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‘Wimmins Fiction’

It was disappointing to read that Jeanette Winterson recently burned reissued copies of her books because she hated the ‘cosy little domestic blurbs’ which ‘turned me into wimmins fiction of the worst kind’.

Not content with trashing the work of the sub-editor who’d written the blurbs (and who must surely have sent them to Winterson for approval in any event) the feminist author has also insulted any female author whose work isn’t considered to be literary fiction. It would seem that the rest of us can only write cosy domestic novels of suburban lives.

It was precisely because so little was written about suburban women that I started writing my first novel over twenty years ago. And it’s precisely because there is so little that’s cosy and domestic about those lives that novels like mine are internationally successful. It’s wearying to have to point out, yet again, that ‘wimmins fiction’ (also known as ‘chick-lit’ and then ‘hen-lit’) covers a wide range of human dilemmas and emotions, from grief and love to alcoholism and abuse, from betrayal and revenge to coercive control and escape. It’s equally wearying to have to point out that the best novels of any genre rely on emotional connections to engage the reader with both character and plot. It is beyond wearying to wonder what the subjective ‘wimmins fiction of the worst kind’ actually is.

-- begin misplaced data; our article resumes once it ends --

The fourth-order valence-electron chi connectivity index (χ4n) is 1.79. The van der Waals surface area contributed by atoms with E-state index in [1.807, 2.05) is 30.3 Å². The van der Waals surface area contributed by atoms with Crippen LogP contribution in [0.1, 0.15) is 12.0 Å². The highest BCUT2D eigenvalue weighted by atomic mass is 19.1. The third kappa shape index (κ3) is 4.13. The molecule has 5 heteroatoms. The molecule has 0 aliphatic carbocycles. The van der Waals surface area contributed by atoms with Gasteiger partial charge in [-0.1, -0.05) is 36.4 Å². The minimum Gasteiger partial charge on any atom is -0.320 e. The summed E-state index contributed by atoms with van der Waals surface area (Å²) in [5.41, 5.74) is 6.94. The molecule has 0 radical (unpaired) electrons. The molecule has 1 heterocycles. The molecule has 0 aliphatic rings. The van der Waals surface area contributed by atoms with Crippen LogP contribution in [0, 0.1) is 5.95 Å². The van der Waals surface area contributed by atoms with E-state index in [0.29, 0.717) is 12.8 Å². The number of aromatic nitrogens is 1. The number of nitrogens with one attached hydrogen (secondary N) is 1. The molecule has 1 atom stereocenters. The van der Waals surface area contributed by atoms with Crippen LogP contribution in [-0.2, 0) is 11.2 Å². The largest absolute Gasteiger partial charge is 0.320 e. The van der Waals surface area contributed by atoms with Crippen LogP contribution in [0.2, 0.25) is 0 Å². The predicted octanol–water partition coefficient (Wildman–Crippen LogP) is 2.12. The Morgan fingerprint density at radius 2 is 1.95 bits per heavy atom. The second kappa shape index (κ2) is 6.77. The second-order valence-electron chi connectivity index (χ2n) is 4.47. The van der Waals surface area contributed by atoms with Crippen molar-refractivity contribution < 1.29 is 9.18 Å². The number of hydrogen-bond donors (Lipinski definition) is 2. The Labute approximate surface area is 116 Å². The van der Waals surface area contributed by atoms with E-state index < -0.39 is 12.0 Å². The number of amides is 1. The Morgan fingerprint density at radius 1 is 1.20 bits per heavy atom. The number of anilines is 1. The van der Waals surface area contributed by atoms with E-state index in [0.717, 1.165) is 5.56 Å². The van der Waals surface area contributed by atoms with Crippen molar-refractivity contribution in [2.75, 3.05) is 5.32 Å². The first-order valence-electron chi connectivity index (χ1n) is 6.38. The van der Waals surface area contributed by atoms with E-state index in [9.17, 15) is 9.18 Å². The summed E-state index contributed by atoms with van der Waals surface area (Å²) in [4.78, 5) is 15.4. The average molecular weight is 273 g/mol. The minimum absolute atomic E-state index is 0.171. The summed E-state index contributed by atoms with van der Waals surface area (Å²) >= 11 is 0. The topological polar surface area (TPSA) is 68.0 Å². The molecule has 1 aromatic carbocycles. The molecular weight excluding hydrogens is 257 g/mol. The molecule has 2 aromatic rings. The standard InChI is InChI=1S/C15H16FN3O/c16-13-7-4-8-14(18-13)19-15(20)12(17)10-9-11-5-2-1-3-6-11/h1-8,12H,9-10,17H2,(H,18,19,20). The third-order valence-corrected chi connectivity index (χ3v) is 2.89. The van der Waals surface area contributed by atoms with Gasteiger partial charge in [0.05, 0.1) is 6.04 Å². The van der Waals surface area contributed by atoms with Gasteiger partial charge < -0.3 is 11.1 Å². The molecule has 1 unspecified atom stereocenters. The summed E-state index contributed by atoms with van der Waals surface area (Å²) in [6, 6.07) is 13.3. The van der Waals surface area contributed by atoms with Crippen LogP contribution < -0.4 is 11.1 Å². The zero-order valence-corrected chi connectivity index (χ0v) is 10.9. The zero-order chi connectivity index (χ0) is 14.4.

If ‘wimmins fiction’ can be accused of anything, other than examining the lives of a diverse range of female characters, it is that those characters are usually in a more positive place at the end of the novel than at the beginning. It’s baffling to think that, in a literary sense, it diminishes them to have developed as people, overcome obstacles and faced the future having learned more about themselves and the world around them.

In some countries books like this are called ‘feel good’ or ‘uplift’ fiction’. Not because they end with everything neatly packaged up (this is not always the case) but because they bring the reader on a journey with a hopeful conclusion where there may still be many possible outcomes.

There are, of course, many literary works of fiction that achieve this too. But obviously the blurbs that come with them must hint heavily that they are not, as Winterson feared hers might be ‘tame and obvious’ but ‘playful and strange’. They must show that there is the heavier hand of worthiness about them that ‘wimmins fiction’ will never be able to attain.

The general view is that Winterson’s book burning was a PR exercise and has successfully generated column inches. But it is sad to think that any writer would want to achieve this by insulting others. And it’s something that most of us who swim in the pool of ‘wimmins fiction’ would never do, playfully or not.